"Do you want anything?" asks Conan O'Brien, as he opens the fridge in his cluttered office. "Canned tuna? Bottled ketchup?" Although his cupboard is pathetically bare, NBC's Late Night host has plenty on his plate. The show recently earned its ninth Emmy nomination. And on Sunday at 9:30 pm/ET, the 40-year-old O'Brien celebrates his 10th anniversary with a live, 90-minute prime-time special. It's rumored that Jim Carrey, Bill Clinton and even the Masturbating Bear will show up. But, says O'Brien, "It's prime time, so we may have to put [the bear] on a depressant to keep him from getting overly excited."


TV Guide Online: What historical event would you compare your first year on air to?
O'Brien:
Gallipoli. Just lots of troops running over the trenches and getting mowed down, with huge British losses. The first year was historically important, but not pretty.

TVGO: What would make the anniversary extra special for you?
O'Brien:
If I could unify the Palestinians and the Israelis at the close of the show, I think critics would have to give it up for me.

TVGO: If you started your own clothing line, what would it consist of?
O'Brien:
I'd have a cool pocket on the side of the leg to hold antacid tablets. I would put my face on the ass and reflective strips on either side for safety. And my ads would say, "Are you ready to enter the Cone Zone?"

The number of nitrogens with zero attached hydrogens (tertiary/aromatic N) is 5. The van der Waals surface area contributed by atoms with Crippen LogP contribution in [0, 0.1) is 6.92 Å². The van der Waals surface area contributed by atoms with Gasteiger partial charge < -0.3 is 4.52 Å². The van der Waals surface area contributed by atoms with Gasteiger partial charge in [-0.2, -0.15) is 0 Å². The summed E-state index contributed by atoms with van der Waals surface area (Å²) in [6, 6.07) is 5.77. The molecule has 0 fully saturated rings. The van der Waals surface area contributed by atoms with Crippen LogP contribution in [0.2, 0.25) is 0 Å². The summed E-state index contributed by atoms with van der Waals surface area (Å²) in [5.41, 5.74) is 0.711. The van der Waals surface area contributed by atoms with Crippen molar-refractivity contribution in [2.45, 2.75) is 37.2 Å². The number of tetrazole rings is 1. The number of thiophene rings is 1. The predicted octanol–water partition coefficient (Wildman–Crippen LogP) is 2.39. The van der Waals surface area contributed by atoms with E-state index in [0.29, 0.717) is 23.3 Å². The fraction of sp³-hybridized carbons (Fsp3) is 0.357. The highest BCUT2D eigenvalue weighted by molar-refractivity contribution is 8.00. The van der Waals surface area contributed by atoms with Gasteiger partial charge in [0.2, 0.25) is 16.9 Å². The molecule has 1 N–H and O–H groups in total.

TVGO: Your wife, Liza, is expecting your first child in October.
O'Brien:
Yeah, we did a sonogram recently and the doctor said, "The baby's healthy, but the head is larger than normal." It was the ultimate paternity test for me.

TVGO: How much longer can you do this?
O'Brien:
Shows like M*A*S*H and Seinfeld stopped when they were on top. My plan is to last seven years longer than the show is good. I call it the "Wear Out Your Welcome" plan.

TVGO: What do you think when you watch the early shows?
O'Brien:
I look really young. When I got this show, I had just turned 30 and I think I looked 21. I looked like a little kid and talked like a little kid and wet myself like a little kid.

TVGO: Are you going to be extra decked-out for the anniversary special?
O'Brien:
My hair will be the most impressive it's ever been. My hair tends to literally rise for the occasion. A lot of men complain about performance anxiety; my hair always delivers. Whenever I'm called to go out in front of a large national audience, my pompadour just grows another three inches. So I promise viewers just if nothing else, the hair will be good that night.

TVGO: Why should people watch this show?
O'Brien:
It will be the funniest thing you see on television this week, unless you caught an episode of The View.

TVGO: Andy Richter is making a guest appearance. Any chance he'll try and get his old job back?
O'Brien:
I don't think he wants it back. He knows I promised it to Abe Vigoda. Abe Vigoda gets it first, then Dr. Joyce Brothers. If something happens to either of those people, than it's Andy again.

TVGO: If you weren't a late-night host, then what?
O'Brien:
I'd be the guy delivering your TV Guide. I'd be the kid who throws it into the hedges, instead of putting it thought the mail slot like you're supposed to. So either way, I'd be part of TV Guide.